Google Now has added support for cricket just in time for the Twenty20 World Cup (a relatively fast-paced version of a sport that can traditionally take up to five days), which is currently being held in Bangladesh until the finals on April 6th.

Google Now Cricket Twenty20

“Alright, cricket fans—we heard you. Starting today—just in time for the upcoming ICC World T20 in Bangladesh—Google Now supports cricket. You can get live updates on your favorite national teams’ runs and wickets, as well as checking their upcoming fixtures,” Google Inc (NASDAQ:GOOG) wrote in a recent blog post (h/t Emil Protalinski at The Next Web).

Google’s live updates seem well-suited for twenty20

In a sense, Twenty20 cricket and Google Inc (NASDAQ:GOOG) are perfect for each other (at the very least, both have been the cause of wry comments about shortened attention spans). Test cricket takes three to five days to play, and a single player might stay at-bat for hours. Some matches are made up of multiple tests (the Ashes are best of five), and it’s hard to imagine any but the most hardcore fans would want to get live updates of every play for more than a month.

Twenty20 was intentionally created in 2003 to appeal to a broader audience. It takes about three hours to play a game, and teams don’t have the same incentives to play long, drawn-out tactics. While it was meant to introduce new people to the game, it’s spread quickly and a little haphazardly (the previous World Cups were in 2007, 2009, 2010, and 2012), so it’s not a given that a multinational would both know how popular it’s become.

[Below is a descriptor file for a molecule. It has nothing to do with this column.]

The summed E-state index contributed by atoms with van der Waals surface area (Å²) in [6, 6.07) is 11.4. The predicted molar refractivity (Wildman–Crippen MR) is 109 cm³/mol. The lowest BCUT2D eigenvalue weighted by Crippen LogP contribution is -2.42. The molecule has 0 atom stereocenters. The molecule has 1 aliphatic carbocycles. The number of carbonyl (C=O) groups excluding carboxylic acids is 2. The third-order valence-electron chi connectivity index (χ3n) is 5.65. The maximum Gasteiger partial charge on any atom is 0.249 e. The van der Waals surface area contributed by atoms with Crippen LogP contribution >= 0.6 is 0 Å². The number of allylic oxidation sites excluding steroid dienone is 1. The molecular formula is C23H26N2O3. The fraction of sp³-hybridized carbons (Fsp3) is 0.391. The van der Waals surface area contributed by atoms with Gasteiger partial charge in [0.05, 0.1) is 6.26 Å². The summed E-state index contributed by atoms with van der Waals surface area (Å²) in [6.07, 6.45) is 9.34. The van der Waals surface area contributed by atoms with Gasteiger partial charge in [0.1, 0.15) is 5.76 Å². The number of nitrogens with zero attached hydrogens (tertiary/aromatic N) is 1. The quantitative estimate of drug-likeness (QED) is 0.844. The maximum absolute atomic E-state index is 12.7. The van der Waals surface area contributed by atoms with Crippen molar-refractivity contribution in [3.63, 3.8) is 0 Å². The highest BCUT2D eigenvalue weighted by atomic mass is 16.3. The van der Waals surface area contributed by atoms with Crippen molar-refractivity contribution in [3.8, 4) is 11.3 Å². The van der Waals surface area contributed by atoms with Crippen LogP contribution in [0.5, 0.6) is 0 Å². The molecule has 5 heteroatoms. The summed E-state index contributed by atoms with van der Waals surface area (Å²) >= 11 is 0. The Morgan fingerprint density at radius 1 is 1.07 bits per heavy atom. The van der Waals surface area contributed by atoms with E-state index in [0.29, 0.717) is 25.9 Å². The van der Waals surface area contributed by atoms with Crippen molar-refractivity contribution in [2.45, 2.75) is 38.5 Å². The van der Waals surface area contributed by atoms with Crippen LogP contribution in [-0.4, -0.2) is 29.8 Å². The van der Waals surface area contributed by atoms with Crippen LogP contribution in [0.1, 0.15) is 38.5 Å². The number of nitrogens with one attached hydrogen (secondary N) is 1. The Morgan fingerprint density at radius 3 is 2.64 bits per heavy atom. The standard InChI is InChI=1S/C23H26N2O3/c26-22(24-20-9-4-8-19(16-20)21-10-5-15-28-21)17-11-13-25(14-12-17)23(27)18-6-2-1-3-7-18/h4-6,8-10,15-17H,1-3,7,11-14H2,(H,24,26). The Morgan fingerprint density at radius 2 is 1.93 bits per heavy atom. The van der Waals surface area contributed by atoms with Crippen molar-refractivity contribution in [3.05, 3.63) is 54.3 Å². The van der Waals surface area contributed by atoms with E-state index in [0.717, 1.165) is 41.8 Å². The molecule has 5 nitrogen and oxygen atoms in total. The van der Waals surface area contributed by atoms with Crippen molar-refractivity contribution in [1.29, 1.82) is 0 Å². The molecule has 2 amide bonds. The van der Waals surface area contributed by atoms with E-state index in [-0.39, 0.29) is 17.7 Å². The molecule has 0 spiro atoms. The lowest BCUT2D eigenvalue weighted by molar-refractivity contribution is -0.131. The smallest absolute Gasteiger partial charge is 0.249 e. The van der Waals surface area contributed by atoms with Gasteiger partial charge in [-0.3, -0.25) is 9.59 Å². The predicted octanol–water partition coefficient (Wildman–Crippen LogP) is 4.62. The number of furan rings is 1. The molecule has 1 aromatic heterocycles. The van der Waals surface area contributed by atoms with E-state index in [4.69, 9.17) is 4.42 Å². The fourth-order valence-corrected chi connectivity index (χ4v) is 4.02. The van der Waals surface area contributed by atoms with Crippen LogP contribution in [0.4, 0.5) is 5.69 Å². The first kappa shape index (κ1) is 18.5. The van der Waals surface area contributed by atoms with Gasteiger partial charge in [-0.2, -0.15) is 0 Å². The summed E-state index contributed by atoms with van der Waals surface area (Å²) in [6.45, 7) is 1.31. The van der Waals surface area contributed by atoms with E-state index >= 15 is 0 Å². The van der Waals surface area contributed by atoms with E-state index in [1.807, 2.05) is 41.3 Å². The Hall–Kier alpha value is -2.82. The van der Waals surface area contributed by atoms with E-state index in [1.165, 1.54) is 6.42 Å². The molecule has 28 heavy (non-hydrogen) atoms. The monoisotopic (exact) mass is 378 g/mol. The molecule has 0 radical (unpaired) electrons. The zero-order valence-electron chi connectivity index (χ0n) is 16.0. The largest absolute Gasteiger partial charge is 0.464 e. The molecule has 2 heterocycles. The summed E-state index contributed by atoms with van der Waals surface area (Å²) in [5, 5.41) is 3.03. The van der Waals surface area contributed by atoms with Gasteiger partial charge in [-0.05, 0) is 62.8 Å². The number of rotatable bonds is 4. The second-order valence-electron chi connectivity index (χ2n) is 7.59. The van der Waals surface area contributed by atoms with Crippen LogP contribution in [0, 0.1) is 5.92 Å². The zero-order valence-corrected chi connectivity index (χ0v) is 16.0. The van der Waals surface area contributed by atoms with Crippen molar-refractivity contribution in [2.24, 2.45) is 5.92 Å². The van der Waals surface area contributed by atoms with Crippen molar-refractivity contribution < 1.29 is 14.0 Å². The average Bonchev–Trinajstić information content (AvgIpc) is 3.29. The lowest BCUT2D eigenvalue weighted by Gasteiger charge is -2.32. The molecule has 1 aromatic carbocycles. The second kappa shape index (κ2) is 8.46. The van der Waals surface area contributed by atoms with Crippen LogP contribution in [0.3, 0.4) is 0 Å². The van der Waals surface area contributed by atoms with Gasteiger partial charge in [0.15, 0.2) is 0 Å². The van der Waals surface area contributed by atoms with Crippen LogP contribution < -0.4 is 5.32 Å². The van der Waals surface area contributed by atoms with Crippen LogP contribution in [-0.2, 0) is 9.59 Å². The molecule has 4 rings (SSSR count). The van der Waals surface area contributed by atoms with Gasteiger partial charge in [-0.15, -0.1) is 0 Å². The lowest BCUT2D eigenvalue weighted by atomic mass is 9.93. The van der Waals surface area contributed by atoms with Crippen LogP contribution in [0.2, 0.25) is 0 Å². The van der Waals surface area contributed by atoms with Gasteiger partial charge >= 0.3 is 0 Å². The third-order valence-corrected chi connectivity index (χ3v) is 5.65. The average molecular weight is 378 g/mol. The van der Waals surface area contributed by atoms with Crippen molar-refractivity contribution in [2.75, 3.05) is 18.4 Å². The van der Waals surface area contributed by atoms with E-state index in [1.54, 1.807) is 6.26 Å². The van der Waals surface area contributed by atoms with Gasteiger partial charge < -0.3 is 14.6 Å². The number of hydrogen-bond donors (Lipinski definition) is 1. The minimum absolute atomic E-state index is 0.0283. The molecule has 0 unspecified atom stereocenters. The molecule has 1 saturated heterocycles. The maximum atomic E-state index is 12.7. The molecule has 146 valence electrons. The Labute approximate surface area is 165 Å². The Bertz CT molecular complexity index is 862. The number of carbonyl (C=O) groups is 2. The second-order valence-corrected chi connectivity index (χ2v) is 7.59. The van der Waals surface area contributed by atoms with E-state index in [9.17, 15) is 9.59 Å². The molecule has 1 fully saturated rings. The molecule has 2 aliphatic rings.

Twenty20 updates were added ahead of other popular sports

It’s not just one more addition to an encyclopedic list of sports that are supported by Google Inc (NASDAQ:GOOG). Right now, the service doesn’t offer live updates for Formula 1 racing or national soccer (football) teams, though it would be surprising if that weren’t fixed before the next FIFA World Cup.

As smartphones become more affordable and more commonplace in developing countries, the mostly Western companies behind them (Google Inc (NASDAQ:GOOG), Apple Inc. (NASDAQ:AAPL)) will need to adjust their offerings to stay in sync with what different groups of consumers are interested in. Clearly the Twenty20 World Cup is the reason for the timing of this release, but the fact that Google was aware enough to include it (Twenty20 is hugely popular in India, Pakistan, and a few other emerging markets) bodes well for the company’s future attempts to connect with those consumers.